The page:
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Peshtigo School District seeks voter approval
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EagleHerald staff writer

PESHTIGO — As the minute hand pivots up to midday hour, a distinctive tone marks its transition.

Moments later, doors swing open and the future—abuzz with youthful conversation—pours into the corridors at the Peshtigo Middle/High School.

The students—7{sup}th{/sup} to 12{sup}th{/sup} grade, and most still shy of voting age—make their way to lunch with youthful minds perhaps aware, or perhaps not, of the two approaching April 6 ballot box decisions awaiting voters’ decisions regarding the Peshtigo School District Referendum 2021.

Once again the Peshtigo spring election serves as the divergence point between two possible futures for the Middle/High School building and those who spend their days working and learning inside it. Voters rejected referendums in 2015, 2016 and 2018, due in part to their cost impact on levy rates and also the scope of building an entirely new building, losing much of its rich history.

However, after more than a year of research, open discussion with the community and development of a plan that preserves the legacy and history of the current Middle/High School building, the Peshtigo School District put forth a renovation and upgrade that presents voters with a more cost-effective proposal (see FINANCIAL CLIMATE FAVORS REFERENDUM). Likewise, it is a plan that continues to deliver the kind of educational opportunities that meet the needs of current and future Peshtigo students.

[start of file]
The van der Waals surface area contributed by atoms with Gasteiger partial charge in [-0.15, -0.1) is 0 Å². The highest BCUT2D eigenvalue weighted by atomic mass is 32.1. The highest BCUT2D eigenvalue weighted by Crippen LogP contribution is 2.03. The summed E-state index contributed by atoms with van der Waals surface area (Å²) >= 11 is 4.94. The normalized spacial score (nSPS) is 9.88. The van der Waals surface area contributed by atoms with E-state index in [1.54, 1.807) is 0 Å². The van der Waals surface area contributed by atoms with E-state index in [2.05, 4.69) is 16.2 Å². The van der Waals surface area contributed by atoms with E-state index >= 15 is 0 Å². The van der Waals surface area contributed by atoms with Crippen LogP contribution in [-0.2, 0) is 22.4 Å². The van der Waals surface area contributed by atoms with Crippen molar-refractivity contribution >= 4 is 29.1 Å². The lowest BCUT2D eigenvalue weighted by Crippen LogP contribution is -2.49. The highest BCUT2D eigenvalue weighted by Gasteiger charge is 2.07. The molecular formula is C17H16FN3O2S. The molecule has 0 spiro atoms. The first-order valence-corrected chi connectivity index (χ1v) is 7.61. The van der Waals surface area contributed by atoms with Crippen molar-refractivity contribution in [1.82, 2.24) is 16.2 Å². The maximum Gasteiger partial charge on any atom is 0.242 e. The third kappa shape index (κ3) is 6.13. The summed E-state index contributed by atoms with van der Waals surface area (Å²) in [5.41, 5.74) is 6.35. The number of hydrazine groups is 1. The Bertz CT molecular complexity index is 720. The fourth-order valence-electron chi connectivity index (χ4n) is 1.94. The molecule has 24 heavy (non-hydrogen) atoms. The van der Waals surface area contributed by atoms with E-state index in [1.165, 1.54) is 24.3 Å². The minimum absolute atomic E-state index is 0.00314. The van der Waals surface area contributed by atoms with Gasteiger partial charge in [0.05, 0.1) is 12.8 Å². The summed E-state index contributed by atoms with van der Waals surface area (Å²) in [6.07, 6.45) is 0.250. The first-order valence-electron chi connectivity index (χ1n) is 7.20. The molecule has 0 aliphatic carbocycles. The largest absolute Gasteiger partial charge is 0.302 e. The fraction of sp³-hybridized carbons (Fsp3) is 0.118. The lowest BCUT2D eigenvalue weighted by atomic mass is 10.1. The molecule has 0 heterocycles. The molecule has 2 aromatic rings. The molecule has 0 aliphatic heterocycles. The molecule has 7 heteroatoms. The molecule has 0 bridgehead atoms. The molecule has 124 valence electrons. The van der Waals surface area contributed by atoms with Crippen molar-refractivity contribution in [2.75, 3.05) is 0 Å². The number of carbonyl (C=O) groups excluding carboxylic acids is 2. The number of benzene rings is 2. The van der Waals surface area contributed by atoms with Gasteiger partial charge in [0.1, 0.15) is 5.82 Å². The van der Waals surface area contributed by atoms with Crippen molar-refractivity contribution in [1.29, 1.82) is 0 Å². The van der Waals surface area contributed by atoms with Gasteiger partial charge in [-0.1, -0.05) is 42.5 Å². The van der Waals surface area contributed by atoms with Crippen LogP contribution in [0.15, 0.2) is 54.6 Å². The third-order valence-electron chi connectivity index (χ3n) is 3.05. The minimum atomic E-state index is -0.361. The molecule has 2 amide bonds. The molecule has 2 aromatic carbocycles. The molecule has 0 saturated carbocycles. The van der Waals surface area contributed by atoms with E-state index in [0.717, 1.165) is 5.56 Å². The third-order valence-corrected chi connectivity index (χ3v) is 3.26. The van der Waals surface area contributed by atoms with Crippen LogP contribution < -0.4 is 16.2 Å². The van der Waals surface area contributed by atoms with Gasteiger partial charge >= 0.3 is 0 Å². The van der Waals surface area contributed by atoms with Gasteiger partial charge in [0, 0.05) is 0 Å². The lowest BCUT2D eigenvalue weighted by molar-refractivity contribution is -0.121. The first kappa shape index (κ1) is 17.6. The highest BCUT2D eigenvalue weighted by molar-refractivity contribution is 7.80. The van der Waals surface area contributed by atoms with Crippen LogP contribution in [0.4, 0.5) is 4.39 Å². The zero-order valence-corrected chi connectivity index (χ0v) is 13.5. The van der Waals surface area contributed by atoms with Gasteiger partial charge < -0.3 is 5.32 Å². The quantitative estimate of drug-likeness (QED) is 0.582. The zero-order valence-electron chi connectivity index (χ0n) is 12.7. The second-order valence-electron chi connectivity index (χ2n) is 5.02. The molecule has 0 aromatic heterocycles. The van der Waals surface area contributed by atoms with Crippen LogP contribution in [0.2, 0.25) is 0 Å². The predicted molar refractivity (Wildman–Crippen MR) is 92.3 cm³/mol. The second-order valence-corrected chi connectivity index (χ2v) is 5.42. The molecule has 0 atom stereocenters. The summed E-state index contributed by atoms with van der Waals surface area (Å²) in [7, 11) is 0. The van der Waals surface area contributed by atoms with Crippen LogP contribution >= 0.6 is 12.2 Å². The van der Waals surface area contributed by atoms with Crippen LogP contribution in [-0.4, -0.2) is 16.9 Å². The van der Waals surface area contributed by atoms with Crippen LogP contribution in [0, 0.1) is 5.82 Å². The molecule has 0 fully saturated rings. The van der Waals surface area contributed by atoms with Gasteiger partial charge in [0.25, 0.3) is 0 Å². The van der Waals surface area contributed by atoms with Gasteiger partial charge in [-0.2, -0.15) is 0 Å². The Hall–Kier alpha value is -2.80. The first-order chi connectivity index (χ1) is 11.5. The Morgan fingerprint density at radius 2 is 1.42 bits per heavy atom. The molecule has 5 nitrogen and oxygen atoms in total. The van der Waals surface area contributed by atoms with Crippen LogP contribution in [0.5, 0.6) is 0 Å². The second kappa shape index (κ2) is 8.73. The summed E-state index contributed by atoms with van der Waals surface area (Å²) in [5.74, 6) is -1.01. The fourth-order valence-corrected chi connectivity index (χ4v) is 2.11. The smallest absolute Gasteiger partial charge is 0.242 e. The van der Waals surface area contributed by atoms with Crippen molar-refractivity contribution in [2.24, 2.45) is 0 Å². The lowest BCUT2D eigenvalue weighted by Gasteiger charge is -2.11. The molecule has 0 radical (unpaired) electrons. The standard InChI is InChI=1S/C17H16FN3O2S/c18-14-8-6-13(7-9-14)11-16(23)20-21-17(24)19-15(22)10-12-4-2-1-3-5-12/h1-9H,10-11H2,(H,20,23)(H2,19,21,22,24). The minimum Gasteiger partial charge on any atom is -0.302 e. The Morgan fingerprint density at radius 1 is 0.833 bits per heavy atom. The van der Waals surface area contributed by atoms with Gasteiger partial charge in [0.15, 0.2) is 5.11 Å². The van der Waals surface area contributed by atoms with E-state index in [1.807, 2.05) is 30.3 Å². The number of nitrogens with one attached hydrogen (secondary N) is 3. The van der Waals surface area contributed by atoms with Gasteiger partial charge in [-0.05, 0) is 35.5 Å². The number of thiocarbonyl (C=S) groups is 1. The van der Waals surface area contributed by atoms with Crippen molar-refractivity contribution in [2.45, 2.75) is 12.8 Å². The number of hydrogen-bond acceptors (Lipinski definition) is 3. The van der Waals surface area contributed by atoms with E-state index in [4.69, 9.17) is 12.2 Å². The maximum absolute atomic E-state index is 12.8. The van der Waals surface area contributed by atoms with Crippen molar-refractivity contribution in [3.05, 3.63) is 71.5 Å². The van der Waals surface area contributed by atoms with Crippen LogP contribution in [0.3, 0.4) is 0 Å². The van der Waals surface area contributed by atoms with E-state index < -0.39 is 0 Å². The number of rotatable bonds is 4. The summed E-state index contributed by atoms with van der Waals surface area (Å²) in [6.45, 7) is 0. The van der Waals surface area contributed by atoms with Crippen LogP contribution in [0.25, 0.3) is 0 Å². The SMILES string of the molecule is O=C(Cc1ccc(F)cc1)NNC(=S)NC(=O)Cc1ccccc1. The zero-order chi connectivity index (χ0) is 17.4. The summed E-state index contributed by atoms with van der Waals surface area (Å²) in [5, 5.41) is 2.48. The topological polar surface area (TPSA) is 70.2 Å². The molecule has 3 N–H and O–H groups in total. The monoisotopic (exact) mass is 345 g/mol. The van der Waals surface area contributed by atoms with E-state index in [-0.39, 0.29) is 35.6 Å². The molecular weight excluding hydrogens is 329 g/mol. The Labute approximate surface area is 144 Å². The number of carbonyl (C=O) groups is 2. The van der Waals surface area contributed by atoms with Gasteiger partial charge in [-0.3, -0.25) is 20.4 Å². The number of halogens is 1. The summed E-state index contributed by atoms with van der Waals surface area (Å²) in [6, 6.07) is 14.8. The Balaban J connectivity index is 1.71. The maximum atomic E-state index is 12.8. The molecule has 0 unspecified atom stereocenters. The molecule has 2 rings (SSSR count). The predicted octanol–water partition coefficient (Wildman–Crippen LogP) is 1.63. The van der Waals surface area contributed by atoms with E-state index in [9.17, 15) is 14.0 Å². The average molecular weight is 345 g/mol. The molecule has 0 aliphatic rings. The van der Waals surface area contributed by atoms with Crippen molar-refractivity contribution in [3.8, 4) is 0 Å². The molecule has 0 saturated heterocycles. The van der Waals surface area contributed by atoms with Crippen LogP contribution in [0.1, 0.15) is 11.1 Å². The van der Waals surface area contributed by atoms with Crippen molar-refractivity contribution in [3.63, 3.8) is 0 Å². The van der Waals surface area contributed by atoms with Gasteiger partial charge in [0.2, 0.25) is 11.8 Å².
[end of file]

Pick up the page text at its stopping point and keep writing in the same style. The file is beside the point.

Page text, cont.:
“We have listened and conducted open dialog with multiple stakeholders and I think we have realized that this is the best possible solution,” said Peshtigo School Board President Mariel Carter, speaking in favor of Referendum 2021. “It will fill the need of the students now and will also fill needs for students years and years to come.”


Breaking it down, Referendum 2021 encompasses two questions regarding two separate district projects.

“(Those projects) will allow us to renovate and address long-standing maintenance needs while also giving us an opportunity to add learning space and provide modern educational programming for all students,” said Peshtigo School District Superintendent Patrick Rau.

The first question asks voters for $33.2 million in financing for upgrades to the Middle/High School building’s aging infrastructure and expanding available learning space at the school by 25,000 square feet. The proposal retains the current structure but returns it to “like new” condition.